Monday, January 11, 2010
A father and son who are both part of 2nd Battalion The Yorkshire Regiment (Green Howards) [2 YORKS] Battle Group currently serving in Afghanistan are finding that being with loved ones on operations can bring challenges as well as rewards.
It is not unusual for sons, and indeed daughters, to follow in their fathers' footsteps and join the Armed Forces, but few actually get to serve alongside each other on deployment.
However that is the case for Colour Sergeant Spencer Brown and his son, Lance Corporal Josh Brown, who are both members of 2 YORKS and have been posted to Helmand province as part of the 2 YORKS Operational Mentoring and Liaison Team (OMLT) Battle Group.
In Afghanistan, CSgt Brown is the Acting Intelligence Officer based at the 2 YORKS Battle Group headquarters at Camp Tombstone, adjacent to Camp Bastion. He also has responsibilities for mentoring his counterpart in the 3/205 Brigade of the Afghan National Army (ANA), based in nearby Camp Shorabak.
Meanwhile, son Josh is out on the ground based in Patrol Base 1 in Babaji, which was one of the most dangerous insurgent strongholds in southern Afghanistan before being secured by British forces during Operation PANCHAI PALANG in the summer of 2009.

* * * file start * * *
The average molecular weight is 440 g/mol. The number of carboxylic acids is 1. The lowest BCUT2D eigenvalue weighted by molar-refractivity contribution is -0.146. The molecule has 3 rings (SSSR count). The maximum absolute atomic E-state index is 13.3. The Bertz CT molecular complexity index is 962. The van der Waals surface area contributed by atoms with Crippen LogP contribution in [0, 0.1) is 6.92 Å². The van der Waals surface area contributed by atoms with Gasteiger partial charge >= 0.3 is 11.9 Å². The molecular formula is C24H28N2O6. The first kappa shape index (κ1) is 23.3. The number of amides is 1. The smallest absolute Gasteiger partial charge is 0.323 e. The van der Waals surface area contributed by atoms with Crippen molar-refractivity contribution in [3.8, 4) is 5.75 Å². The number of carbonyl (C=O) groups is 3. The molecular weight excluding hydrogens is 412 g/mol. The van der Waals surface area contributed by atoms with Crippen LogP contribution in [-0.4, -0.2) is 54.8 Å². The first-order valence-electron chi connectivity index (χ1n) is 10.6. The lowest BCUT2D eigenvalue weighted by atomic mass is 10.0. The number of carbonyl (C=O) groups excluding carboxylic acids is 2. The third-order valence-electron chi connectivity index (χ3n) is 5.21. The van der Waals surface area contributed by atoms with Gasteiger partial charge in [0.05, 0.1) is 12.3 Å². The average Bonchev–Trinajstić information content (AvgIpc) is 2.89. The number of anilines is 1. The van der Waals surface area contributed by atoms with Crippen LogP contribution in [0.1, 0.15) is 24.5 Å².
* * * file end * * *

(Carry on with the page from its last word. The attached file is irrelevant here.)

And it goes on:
Among LCpl Brown's responsibilities is taking part in daily foot patrols to offer reassurance to the local population and deny insurgents influence in the area. He too has responsibilities for mentoring and, as part of an OMLT, works with Afghan soldiers so that eventually they can take sole control of the area.
It is the first time that 19-year-old LCpl Brown has deployed on operations after deciding to take up the family trade - a choice that LCpl Brown feels has saved him from bad influences and dead-end jobs at home:
"It was either join the Army or go on a downward spiral really," LCpl Brown explains.
"My father being in 2 YORKS was a big influence. Our local regiment is 3 YORKS but I grew up with the Green Howards so joined up with 2 YORKS."
For CSgt Brown, hearing of his son's desire to follow in his footsteps and join the Army was a welcome moment as he knew the Service would give Josh structure to his life:
"I was glad when he said he was going to join the Army," CSgt Brown said.
"The other lads back home are so insular that they think what they have is all their life. They settle for digging holes all day or getting paid £100 a week for humping sand around all day.
"The Army gives you structure. I'm not trying to sell the Army, as we all know it can be a very hard place to work at times, but on the whole you get a good life so I was glad."
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Photo: Sgt Rob Knight RLC